Krugman has a bit more snark, especially for those who call his macroeconomic ideas “radical”:

The message instead is for those people — you know who you are — who imagine that the macroeconomics in this blog and in my column is somehow way out there on the left. In reality, I’m almost depressingly mainstream. It’s the other side in these debates that is showing lots of creativity, coming up with novel and innovative arguments about why we should do stupid things.

And as far as facts: well, conservatives desperately try to discredit any bit of good news:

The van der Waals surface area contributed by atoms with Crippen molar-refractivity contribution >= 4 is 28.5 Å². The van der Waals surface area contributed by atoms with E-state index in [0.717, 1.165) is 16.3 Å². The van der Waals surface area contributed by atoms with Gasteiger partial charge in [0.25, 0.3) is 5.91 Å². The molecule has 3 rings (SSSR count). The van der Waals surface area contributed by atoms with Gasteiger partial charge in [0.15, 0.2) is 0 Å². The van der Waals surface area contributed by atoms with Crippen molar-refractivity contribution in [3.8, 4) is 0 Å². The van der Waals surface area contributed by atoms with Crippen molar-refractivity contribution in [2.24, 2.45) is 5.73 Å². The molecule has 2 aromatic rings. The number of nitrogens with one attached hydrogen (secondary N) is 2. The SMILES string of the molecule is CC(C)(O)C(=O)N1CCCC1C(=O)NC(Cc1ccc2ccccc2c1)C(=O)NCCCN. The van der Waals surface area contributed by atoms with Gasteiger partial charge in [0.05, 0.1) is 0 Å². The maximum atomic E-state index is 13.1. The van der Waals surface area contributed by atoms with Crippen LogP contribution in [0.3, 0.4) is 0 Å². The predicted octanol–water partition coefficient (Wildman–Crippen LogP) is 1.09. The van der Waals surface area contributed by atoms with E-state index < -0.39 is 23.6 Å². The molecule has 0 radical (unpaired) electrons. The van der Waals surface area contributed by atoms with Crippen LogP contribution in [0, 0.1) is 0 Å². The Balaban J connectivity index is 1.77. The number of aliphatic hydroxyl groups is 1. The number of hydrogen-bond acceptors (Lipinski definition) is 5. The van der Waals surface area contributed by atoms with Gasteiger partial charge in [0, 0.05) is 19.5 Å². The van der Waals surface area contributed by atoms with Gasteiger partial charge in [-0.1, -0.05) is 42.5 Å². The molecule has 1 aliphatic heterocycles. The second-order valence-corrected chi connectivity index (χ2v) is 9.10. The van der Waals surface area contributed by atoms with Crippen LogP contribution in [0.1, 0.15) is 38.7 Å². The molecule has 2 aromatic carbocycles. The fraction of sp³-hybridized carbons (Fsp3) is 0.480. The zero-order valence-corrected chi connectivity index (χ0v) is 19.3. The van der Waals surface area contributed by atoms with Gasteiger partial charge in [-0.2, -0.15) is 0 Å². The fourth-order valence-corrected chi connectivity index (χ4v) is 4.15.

Two impossible things happened to the U.S. economy over the course of the past year — or at least they were supposed to be impossible, according to the ideology that dominates half our political spectrum. First, remember how Obamacare was supposed to be a gigantic job killer? Well, in the first year of the Affordable Care Act’s full implementation, the U.S. economy as a whole added 3.3 million jobs — the biggest gain since the 1990s. Second, half a million of those jobs were added in California, which has taken the lead in job creation away from Texas.

Were President Obama’s policies the cause of national job growth? Did Jerry Brown — the tax-raising, Obamacare-embracing governor of California — engineer his state’s boom? No, and few liberals would claim otherwise. What we’ve been seeing at both the national and the state level is mainly a natural process of recovery as the economy finally starts to heal from the housing and debt bubbles of the Bush years.